Tightness in chest can be a discomforting sensation experienced between the upper abdomen and the neck. Chest tightness can occur at any age and can be a sign of a serious health problem.
More often than not, chest tightness is a sign of a cardiovascular event or issue such as heart attack or cardiovascular disease. It can also be brought on by excess caffeine, anxiety, or indigestion.
In order to narrow down on your cause for chest tightness, it’s important to be aware of your risk factors for various ailments. For example, if you have high cholesterol and blood pressure, your tightness in chest could be related to matters of the heart. If you’ve just had more coffee than usual, than caffeine is the cause, and the uncomfortable sensation will resolve on its own. But if chest tightness is random or sudden, you should seek medical attention right away.
There are many different causes associated with tightness in chest:
Angina: This is the pain emanating from the heart due to lack of healthy blood flow in the blood vessels lined with fat. As a result, blood gets stuck, causing the heart to overwork and triggering the pain and chest tightness.
Indigestion: When food is not well digested, it will travel upward into the esophagus. Indigestion can be a result of a poor diet, stress, or smoking and drinking alcohol.
Infection of the gallbladder: Infection of the gallbladder can result in tightness of chest. The good news is, it can be easily treated. The bad news is, many people overlook the symptoms of gallbladder infections, delaying the diagnosis and treatment.
Pleurisy: This is a type of lung infection which causes pain while breathing or coughing. Pleurisy is not a very common condition, but it is still a viable cause of tightness in chest.
Myocardial infarction (heart attack): One of the first symptoms a person may experience when having a heart attack is tightness in chest. It’s important that a heart attack is treated immediately or else it can have deadly outcomes.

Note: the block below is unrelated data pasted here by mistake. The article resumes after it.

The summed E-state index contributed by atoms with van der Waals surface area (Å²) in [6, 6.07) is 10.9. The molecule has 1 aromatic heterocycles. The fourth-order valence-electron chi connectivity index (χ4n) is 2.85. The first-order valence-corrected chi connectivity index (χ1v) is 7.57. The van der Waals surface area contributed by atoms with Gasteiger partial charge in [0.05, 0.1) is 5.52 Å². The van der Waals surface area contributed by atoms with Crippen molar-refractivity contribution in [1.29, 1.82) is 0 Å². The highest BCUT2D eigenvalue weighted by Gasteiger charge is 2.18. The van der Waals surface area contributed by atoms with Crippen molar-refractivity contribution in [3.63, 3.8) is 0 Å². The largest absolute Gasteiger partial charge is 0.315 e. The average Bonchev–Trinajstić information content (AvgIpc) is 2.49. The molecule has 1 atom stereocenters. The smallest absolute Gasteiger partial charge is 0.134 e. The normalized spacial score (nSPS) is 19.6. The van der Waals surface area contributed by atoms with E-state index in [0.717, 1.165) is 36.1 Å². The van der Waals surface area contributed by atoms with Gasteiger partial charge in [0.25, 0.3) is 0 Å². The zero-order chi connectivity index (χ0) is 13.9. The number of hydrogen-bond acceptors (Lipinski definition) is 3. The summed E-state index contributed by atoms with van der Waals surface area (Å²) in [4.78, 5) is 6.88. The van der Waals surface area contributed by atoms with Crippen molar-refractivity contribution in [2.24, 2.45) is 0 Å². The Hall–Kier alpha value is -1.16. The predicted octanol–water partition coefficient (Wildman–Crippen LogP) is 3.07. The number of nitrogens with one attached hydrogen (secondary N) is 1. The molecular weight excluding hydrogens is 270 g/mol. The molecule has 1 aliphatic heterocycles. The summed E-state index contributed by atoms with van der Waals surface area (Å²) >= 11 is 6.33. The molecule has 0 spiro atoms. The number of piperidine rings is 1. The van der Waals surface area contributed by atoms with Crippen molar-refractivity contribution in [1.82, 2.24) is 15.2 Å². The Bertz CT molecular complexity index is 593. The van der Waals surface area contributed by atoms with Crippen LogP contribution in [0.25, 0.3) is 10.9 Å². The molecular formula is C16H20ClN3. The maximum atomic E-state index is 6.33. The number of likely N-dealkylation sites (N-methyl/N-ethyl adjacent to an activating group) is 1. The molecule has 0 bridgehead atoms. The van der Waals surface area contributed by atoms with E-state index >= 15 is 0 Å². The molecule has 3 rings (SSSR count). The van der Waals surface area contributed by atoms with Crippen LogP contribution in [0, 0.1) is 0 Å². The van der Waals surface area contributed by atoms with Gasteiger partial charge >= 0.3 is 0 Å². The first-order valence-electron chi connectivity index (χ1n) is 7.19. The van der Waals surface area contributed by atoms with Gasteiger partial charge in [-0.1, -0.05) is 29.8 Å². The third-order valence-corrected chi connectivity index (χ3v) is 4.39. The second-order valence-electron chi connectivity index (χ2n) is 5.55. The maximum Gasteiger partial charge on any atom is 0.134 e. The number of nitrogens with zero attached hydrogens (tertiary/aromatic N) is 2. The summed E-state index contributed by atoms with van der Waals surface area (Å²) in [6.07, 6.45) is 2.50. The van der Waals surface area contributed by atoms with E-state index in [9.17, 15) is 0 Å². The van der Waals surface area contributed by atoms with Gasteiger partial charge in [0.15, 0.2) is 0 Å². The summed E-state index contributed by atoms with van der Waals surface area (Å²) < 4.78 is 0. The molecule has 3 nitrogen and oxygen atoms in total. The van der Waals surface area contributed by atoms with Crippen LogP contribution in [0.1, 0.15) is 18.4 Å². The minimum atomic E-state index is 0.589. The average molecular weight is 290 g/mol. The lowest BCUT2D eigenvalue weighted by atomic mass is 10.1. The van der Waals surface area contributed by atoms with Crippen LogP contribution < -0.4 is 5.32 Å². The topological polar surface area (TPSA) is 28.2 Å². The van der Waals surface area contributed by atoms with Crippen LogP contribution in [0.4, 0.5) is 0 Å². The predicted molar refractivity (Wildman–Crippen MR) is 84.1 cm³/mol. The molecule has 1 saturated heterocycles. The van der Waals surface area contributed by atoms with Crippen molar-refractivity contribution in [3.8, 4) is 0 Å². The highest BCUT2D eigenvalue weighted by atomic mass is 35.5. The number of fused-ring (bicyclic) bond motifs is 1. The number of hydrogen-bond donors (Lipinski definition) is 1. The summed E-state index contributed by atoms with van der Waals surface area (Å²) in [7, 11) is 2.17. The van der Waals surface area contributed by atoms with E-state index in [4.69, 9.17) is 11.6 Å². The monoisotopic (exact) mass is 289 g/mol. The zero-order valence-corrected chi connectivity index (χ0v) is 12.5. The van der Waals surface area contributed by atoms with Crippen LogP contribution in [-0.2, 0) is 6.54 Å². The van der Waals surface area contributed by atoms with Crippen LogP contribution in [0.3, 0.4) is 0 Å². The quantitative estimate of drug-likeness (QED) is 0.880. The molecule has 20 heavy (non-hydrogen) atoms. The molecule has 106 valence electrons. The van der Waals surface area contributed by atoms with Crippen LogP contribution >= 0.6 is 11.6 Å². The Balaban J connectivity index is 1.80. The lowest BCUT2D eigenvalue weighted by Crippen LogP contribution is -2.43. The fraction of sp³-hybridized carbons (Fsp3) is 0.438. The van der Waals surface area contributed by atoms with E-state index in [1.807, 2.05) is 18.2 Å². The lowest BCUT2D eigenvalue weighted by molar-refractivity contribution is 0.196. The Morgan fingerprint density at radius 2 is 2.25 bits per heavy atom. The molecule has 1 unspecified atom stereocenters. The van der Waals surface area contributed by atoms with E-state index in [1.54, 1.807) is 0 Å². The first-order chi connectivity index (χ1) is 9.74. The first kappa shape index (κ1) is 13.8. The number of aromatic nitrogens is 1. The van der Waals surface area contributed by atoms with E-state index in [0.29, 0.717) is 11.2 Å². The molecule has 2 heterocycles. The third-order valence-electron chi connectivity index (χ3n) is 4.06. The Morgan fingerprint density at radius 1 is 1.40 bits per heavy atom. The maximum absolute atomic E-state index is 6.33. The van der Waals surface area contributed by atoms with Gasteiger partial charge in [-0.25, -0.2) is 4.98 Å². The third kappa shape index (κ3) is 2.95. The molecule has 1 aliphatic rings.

Stress: Stress causes your organs to become erratic, and so during highly stressful times, chest pains and tightness may occur. This pain may also worsen as the stress level increases, you should find a way to relax and calm down, especially if you already have a heart condition.
Pneumonia: This is another condition that affects the lungs, more specifically, an infection attacking the lungs. It is treatable, but if left untreated, the lungs may fill up with fluid, increasing the risk of complications and death. Pneumonia poses greatest threat to small children and seniors.
Hepatitis: Hepatitis is a type of liver disease, but it can result in chest pains and tightness.
Anxiety: Anxiety can impede on your ability to breathe and increasing your heart rate. Once the anxiety subsides, you will find that your tightness in chest has subsided, too.
Chest tightness on its own is a symptom of another condition. To help identify the cause of chest tightness, it’s important to pay attention to any accompanying symptoms. Other symptoms that may be present along with tightness in chest include cough, flared nostrils, wheezing, abdominal pain, feeling as if food is stuck in your chest, food regurgitation, indigestion, nausea and vomiting, anxiety, racing thoughts, stress, and sweating.
Serious symptoms associated with chest tightness that indicate issues with the heart include change in one’s level of consciousness, chest pain that spreads to the arms, back, or neck, difficulty breathing, bluish color of skin or nails, coughing up yellow phlegm, pressure or cramping in the chest, severe dizziness or disorientation, severe heart palpitations, and chest tightness that is sudden and accompanied by shortness of breath.
Tightness in chest can be a scary experience, especially because it’s so closely associated with your heart. If lifestyle habits aren’t the cause for your pain, you will want to have yourself checked out in order to prevent any complications.